Red Harvest (The Continental Op #1)
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Answer: Have your amoral, no-nonsense, no-name main character bust out with slick, cool-dripping phrases like: "I poured out a couple of hookers of gin [while] She went into the kitchen for another siphon and more ice.
Friends, if there’s a unit of measurement more loaded with juicy, quintessential noirness than “a hooker of gin,” please let me know because I spent my entire happy wad when I read that. No offense to fans of Raymond Chandle...more
The main protagonist is the Continental Op, who doesn't remotely resemble the genteel Hercule Poirot or any of the other fictional detectives who were so popular in the 1920s. The Op i...more
I feel as though I ought to have liked _Red Harvest_ more than I did. After all it was written by Dashiell Hammett, one of the fathers of noir fiction (perhaps more famous for The Maltese Falcon and The Thin Man) and, like many of his books, became the source for numerous (often excellent) film adaptations. It has an interestingly conflicted protagonist and is chock full of killing, double crosses, dec...more
The setting is dark and the characters' prospect for happiness is almost nil. According to Wiki, Hammett himself worked as an investigator for the Pinkerton's Detective Agency and he was therefore able to bring strong sense of realism to his milieu and to the characte...more
- What's the rumpus?
- Don Willson's gone to sit on the right hand of God, if God don't mind looking at bullet holes.
- Who shot him?
- Somebody with a gun.
Donald Willson may have been the last 'straight man' in the city of Personville, better known as 'Poisonville' - a midwestern industrial town overrun by criminal gangs during the Prohibition. Editor of the local paper, Don has called on The Continental Op (the unnamed hero of the novel, a private eye employed by the Continental Detect...more
—¿Quién le ha matado? — pregunté.
El hombre gris se rascó la cabeza y dijo:
—Alguien con una pistola.'
'Cosecha Roja' es el esqueleto desnudo de una novela: escueto, limpio, nítido, sin abalorios ni florituras. Un ejercicio de sobriedad, efectismo, sarcasmo y mala leche, salpicado de diálogos y episodios memorables, con una trama cinematográfica endiabladamente enrevesada, esperpéntica, de...more
This novel is a true literary Masterwork that makes you understand why Hammett has the reputation he has in mainstream American Literature let alone in crime,noir fiction.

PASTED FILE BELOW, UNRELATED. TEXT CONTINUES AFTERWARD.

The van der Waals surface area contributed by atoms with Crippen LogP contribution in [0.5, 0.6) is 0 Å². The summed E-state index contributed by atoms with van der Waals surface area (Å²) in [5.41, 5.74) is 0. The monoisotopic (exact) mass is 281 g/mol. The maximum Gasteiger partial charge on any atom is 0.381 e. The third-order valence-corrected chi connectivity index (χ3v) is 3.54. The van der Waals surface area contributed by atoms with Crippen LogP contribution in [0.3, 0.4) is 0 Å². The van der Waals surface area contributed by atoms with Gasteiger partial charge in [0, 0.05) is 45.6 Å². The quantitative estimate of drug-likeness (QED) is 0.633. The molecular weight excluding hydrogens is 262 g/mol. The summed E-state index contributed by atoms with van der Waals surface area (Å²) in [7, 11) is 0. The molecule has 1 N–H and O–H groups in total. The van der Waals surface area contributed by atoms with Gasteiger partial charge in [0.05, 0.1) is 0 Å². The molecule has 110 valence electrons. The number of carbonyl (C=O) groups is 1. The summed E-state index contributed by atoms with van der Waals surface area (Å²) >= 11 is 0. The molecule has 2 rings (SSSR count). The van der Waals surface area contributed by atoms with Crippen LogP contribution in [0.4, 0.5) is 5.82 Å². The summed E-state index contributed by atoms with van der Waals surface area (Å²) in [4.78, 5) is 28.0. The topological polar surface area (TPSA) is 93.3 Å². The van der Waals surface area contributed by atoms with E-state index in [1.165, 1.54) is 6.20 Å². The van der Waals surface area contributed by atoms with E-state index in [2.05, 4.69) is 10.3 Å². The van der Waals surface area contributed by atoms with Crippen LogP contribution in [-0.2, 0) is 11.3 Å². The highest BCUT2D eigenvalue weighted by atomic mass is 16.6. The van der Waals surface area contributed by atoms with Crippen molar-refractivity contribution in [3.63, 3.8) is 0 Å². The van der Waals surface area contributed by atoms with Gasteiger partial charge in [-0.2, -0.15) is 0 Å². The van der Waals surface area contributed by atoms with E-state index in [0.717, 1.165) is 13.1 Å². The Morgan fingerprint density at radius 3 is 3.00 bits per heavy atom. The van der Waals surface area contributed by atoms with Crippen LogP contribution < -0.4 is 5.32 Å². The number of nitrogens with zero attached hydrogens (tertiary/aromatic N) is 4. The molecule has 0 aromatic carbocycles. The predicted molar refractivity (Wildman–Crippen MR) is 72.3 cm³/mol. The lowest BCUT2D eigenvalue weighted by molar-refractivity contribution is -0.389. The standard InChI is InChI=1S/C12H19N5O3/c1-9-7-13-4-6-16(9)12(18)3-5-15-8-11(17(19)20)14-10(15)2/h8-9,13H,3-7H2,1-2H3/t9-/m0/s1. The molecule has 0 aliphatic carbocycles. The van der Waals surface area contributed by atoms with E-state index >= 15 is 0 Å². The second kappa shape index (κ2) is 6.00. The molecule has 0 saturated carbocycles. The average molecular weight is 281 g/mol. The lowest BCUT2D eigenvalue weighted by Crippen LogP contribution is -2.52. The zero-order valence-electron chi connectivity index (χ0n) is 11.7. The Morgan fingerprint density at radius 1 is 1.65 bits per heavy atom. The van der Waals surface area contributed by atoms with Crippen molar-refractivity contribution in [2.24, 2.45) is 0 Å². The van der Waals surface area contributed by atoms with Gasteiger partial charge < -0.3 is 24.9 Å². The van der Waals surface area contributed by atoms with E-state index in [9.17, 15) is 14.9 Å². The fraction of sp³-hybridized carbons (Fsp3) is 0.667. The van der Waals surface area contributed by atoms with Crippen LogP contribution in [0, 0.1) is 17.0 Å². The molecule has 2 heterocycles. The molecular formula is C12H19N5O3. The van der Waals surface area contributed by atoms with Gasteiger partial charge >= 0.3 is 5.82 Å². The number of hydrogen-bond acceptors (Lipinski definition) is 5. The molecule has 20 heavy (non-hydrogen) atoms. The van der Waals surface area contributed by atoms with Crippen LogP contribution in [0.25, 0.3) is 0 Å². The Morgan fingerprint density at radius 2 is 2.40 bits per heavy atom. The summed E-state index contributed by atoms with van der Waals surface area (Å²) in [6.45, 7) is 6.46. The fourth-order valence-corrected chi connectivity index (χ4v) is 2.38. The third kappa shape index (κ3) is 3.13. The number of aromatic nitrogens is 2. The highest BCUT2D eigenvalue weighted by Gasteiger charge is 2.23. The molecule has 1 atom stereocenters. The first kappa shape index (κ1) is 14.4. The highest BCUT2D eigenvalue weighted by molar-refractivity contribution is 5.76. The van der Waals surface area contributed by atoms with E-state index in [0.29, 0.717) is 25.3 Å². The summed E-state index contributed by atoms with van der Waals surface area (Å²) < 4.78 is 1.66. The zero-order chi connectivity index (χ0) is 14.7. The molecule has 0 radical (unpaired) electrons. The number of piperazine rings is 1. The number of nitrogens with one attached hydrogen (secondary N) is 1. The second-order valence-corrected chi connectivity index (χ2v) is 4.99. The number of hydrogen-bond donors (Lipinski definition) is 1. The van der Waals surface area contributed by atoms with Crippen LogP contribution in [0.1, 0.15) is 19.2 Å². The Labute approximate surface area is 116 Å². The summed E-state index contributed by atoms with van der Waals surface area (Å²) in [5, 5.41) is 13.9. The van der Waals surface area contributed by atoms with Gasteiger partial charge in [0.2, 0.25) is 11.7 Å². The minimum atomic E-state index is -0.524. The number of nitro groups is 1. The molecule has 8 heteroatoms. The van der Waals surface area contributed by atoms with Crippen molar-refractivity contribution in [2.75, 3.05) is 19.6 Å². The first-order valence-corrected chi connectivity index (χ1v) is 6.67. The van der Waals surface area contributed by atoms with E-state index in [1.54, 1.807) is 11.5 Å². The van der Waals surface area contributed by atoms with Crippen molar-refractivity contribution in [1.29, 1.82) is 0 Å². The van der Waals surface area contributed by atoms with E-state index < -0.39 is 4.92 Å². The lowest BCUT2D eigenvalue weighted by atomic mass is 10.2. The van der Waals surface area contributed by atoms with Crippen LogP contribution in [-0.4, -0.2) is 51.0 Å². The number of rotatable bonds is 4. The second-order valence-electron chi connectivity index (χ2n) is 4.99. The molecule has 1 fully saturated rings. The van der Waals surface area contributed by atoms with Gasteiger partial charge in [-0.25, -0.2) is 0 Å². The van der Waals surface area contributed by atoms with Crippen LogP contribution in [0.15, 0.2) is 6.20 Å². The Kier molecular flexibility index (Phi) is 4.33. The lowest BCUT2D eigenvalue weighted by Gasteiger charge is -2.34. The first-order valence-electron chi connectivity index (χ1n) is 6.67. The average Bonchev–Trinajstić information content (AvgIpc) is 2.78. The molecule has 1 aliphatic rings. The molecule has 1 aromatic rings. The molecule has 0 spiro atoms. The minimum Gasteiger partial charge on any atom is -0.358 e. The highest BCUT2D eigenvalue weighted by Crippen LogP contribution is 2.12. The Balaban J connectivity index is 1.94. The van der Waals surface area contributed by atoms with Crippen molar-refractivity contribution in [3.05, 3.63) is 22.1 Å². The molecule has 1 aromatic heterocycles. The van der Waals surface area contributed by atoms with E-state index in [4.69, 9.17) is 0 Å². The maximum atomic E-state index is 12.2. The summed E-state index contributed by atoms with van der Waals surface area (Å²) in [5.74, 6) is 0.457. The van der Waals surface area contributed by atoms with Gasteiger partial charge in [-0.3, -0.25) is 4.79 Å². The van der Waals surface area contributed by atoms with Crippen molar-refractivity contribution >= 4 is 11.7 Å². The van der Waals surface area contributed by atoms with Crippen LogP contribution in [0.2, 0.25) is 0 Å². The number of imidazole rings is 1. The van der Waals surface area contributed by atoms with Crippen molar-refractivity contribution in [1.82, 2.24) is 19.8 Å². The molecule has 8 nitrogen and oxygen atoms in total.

It is a great,fun,bleak hardboiled PI story. Also Hammett...more
My very first exposure to Hammett was the novella, Woman in the Dark, published separately as a slender volume which I read in college. I knew very little about Hammett save he was supposed to be the man who inspired Chandler and I loved Chandler as much back then as I do today. The edition I r...more
This is a masterpiece of crime fiction. If any book ever got the language right, this one did. This work is plot heavy (to put it lightly) and by the time you thought you'd figured out which thug (or copper) went...more
The unnamed main character is brought into Poisonville to clean up the town from all the gangsters and corruption. Pinning one a...more
"There was a time when I wanted to be left alone. If I had been, maybe now I'd be riding back to San Francisco. But I wasn't. Especially I wasn't left alone by that fat Noonan. He's had two tries at my scalp in two days. That's plenty. Now it's my turn to run him ragged, and that's exactly what I'm going to do. Poisonville is ripe for the harvest. It's a job I like, and I'm go...more
As readers and cinema goers, we've seen countless iterations of the enigmatic loner taking d...more
Or at least so I felt upon rereading this book in 2013. Oh, I'd been (barely) smart enough to recognize the plot (unnamed stranger comes to corrupt town, proceeds to turn the corrupt factions against one another) in Kurosawa's Yojimbo and Leone's Fistful of Dollars (and all the goofy derviations from there...more
This is a dark, dark book.
[about the continental op]
He's a very sketchy character, we don't learn much about him at all except through how he acts and what he does. Whilst the lack of fleshing out characters annoys me in some books I thought it worked well in this book. Nothing in the book was particularly detailed and the narrator fitted right in with the general mood of the book.
I didn't think he was especially heroic. He solves one problem...more
This book is sooo badass. As I wrote elsewhere, the Continental Op is the most hardboiled dude in the universe. Coming to Red Harvest after the (more) realistic "Maltese Falcon" and "Glass Key", I was just delighted by the sheer hardboiled-osity of what I was li...more
While a lot of readers are familiar with Sam Spade and Nick Charles (if only because of...more
Samuel Dashiell Hammett was an American author of hardboiled detective novels and short stories. Among the enduring characters he created are Sam Spade (The Maltese Falcon), Nick and Nora Charles (The Thin Man), and the Continental Op (Red Harvest and The Dain Curse). In addition to the significant influence his nove...more
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The grey man scratched the back of his neck and said: Somebody with a gun.”